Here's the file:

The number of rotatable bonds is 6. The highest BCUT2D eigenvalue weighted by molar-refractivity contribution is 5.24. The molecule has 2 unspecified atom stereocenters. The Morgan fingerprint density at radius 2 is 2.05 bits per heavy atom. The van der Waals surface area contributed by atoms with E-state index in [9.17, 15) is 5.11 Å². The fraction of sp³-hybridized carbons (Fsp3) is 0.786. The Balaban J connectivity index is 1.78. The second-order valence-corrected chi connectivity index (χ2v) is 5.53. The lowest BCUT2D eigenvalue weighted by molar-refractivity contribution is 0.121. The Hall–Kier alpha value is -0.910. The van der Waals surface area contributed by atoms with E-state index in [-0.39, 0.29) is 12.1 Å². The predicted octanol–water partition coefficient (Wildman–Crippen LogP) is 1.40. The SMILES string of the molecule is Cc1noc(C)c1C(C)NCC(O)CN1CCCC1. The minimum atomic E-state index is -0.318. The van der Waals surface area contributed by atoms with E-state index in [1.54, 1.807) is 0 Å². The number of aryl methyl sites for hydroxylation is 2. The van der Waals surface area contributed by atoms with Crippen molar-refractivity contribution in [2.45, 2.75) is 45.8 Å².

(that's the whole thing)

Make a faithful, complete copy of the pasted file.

The number of rotatable bonds is 6. The highest BCUT2D eigenvalue weighted by molar-refractivity contribution is 5.24. The molecule has 2 unspecified atom stereocenters. The Morgan fingerprint density at radius 2 is 2.05 bits per heavy atom. The van der Waals surface area contributed by atoms with E-state index in [9.17, 15) is 5.11 Å². The fraction of sp³-hybridized carbons (Fsp3) is 0.786. The Balaban J connectivity index is 1.78. The second-order valence-corrected chi connectivity index (χ2v) is 5.53. The lowest BCUT2D eigenvalue weighted by molar-refractivity contribution is 0.121. The Hall–Kier alpha value is -0.910. The van der Waals surface area contributed by atoms with E-state index in [-0.39, 0.29) is 12.1 Å². The predicted octanol–water partition coefficient (Wildman–Crippen LogP) is 1.40. The SMILES string of the molecule is Cc1noc(C)c1C(C)NCC(O)CN1CCCC1. The minimum atomic E-state index is -0.318. The van der Waals surface area contributed by atoms with E-state index in [1.54, 1.807) is 0 Å². The number of aryl methyl sites for hydroxylation is 2. The van der Waals surface area contributed by atoms with Crippen molar-refractivity contribution in [2.45, 2.75) is 45.8 Å².